News | 5th Aug, 2010

Proposed coal plant application withdrawn

Thursday, 5 August 2010
Adam Morton, The Age

The company behind a proposed coal power station in the Latrobe Valley has withdrawn its application for approval from the Environment Protection Authority.

Dual Gas — a subsidiary of Melbourne company HRL — said it would resubmit its application after adjusting the design of the Morwell plant to meet new greenhouse gas emissions standards announced by the state government last week.

The Brumby government's climate change white paper set an emissions-intensity limit for new power plants of 0.8 tonnes of carbon dioxide per megawatt hour of energy generated.

HRL estimates its plant would have average emissions between 0.78 and 0.89 tonnes per megawatt hour — roughly equivalent to a modern black coal power plant.

A government spokeswoman had warned the EPA would only approve the plant if it met the new emissions standard.

The proposed HRL plant would use new technology to run on synthetic gas derived from brown coal, supplemented by natural gas.

It is understood it may be able to meet the new emissions standard by adjusting its design so that it uses less synthetic gas and more natural gas.

Government spokeswoman Roxanne Punton said the state's emissions standard for new power plants was the toughest in Australia and one of the toughest in the world.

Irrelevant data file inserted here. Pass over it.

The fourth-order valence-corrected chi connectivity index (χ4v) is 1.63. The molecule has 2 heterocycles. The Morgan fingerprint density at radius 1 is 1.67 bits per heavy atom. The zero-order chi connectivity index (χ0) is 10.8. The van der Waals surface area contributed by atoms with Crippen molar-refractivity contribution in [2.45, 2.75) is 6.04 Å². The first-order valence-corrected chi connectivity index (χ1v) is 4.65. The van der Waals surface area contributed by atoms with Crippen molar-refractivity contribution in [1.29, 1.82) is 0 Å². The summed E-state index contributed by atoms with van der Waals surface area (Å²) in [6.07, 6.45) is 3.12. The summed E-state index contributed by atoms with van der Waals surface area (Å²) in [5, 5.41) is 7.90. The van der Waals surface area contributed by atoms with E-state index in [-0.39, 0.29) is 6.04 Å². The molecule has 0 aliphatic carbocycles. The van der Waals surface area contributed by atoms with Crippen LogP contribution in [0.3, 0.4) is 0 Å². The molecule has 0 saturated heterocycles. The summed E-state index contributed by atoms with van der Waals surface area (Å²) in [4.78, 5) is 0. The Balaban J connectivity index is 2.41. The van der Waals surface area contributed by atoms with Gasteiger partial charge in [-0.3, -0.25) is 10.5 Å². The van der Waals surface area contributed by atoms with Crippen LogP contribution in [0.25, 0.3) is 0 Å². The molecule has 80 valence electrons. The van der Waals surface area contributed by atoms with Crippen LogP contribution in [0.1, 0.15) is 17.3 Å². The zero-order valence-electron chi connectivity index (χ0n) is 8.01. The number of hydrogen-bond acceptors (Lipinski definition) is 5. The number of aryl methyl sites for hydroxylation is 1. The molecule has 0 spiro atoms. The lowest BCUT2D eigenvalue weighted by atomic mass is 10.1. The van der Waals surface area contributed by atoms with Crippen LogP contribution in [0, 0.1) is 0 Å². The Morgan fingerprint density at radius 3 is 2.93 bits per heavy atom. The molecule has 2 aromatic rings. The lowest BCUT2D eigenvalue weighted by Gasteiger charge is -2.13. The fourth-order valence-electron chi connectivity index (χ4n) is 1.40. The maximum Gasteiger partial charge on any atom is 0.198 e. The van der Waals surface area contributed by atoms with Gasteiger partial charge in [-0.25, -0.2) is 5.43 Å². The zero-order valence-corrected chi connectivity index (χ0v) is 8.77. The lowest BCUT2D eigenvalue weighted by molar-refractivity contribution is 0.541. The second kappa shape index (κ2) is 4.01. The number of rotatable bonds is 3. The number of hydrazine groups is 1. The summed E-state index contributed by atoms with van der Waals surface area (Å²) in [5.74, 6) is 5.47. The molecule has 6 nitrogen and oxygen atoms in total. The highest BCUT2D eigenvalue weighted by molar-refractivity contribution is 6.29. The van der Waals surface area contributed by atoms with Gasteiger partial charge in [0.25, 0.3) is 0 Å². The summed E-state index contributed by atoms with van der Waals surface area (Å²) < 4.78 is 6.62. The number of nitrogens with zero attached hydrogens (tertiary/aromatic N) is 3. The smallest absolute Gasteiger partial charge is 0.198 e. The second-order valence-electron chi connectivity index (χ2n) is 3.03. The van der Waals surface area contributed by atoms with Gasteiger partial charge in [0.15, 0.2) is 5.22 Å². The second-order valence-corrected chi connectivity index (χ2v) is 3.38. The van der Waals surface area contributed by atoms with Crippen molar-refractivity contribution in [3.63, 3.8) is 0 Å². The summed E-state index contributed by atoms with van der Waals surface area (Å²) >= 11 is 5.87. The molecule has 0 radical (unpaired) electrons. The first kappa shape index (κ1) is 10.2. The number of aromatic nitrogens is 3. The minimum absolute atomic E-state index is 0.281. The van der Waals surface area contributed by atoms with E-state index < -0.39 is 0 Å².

"The government is committed to a 20 per cent reduction in emissions by 2020 and support for low-emission technology will help ensure we can meet that target," she said.

But green groups said the government's standards did not go far enough if the state was to meet Mr Brumby's 20 per cent target.

The withdrawn HRL application says its plant's emissions would be up to 36 per cent lower than the cleanest existing Victorian brown-coal power plant, but would still release up to 4.2 million tonnes of gas a year.

Environment Victoria said its emissions would cancel out the pollution cut achieved under a government plan to to shut a quarter of the Hazelwood brown-coal station by 2014.

Greenpeace called on the state government to reduce its emissions standard to 0.4 tonnes per megawatt hour — a level that would allow the cleanest gas-fired baseload power plants and renewable energy.

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